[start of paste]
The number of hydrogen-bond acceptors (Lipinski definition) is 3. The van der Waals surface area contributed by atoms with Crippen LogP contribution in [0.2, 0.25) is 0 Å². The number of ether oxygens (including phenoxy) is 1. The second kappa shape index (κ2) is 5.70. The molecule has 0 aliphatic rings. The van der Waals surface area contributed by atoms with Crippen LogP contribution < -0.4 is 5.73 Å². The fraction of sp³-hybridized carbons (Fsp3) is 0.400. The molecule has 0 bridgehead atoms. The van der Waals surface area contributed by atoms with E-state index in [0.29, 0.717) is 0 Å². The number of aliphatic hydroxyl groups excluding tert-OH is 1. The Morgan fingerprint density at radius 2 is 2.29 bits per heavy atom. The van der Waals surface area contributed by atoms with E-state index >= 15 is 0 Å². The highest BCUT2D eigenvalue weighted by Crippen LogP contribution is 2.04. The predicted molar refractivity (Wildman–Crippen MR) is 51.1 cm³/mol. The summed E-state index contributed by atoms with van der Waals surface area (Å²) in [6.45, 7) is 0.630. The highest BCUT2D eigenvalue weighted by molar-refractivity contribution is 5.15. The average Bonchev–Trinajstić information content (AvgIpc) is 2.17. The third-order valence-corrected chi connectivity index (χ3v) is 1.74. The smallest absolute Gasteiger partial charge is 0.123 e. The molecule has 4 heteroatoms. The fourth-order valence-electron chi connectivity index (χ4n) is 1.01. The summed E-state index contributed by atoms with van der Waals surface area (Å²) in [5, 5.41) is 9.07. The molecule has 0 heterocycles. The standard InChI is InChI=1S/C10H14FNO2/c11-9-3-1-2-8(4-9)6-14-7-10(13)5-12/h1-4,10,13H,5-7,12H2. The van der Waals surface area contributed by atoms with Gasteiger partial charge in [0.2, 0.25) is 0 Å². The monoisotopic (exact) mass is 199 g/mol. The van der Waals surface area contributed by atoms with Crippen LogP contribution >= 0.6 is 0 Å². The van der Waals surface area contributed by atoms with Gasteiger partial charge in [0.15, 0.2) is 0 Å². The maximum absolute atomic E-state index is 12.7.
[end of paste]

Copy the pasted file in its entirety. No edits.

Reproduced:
The number of hydrogen-bond acceptors (Lipinski definition) is 3. The van der Waals surface area contributed by atoms with Crippen LogP contribution in [0.2, 0.25) is 0 Å². The number of ether oxygens (including phenoxy) is 1. The second kappa shape index (κ2) is 5.70. The molecule has 0 aliphatic rings. The van der Waals surface area contributed by atoms with Crippen LogP contribution < -0.4 is 5.73 Å². The fraction of sp³-hybridized carbons (Fsp3) is 0.400. The molecule has 0 bridgehead atoms. The van der Waals surface area contributed by atoms with E-state index in [0.29, 0.717) is 0 Å². The number of aliphatic hydroxyl groups excluding tert-OH is 1. The Morgan fingerprint density at radius 2 is 2.29 bits per heavy atom. The van der Waals surface area contributed by atoms with E-state index >= 15 is 0 Å². The highest BCUT2D eigenvalue weighted by Crippen LogP contribution is 2.04. The predicted molar refractivity (Wildman–Crippen MR) is 51.1 cm³/mol. The summed E-state index contributed by atoms with van der Waals surface area (Å²) in [6.45, 7) is 0.630. The highest BCUT2D eigenvalue weighted by molar-refractivity contribution is 5.15. The average Bonchev–Trinajstić information content (AvgIpc) is 2.17. The third-order valence-corrected chi connectivity index (χ3v) is 1.74. The smallest absolute Gasteiger partial charge is 0.123 e. The molecule has 4 heteroatoms. The fourth-order valence-electron chi connectivity index (χ4n) is 1.01. The summed E-state index contributed by atoms with van der Waals surface area (Å²) in [5, 5.41) is 9.07. The molecule has 0 heterocycles. The standard InChI is InChI=1S/C10H14FNO2/c11-9-3-1-2-8(4-9)6-14-7-10(13)5-12/h1-4,10,13H,5-7,12H2. The van der Waals surface area contributed by atoms with Gasteiger partial charge in [0.2, 0.25) is 0 Å². The monoisotopic (exact) mass is 199 g/mol. The van der Waals surface area contributed by atoms with Crippen LogP contribution >= 0.6 is 0 Å². The van der Waals surface area contributed by atoms with Gasteiger partial charge in [0.15, 0.2) is 0 Å². The maximum absolute atomic E-state index is 12.7.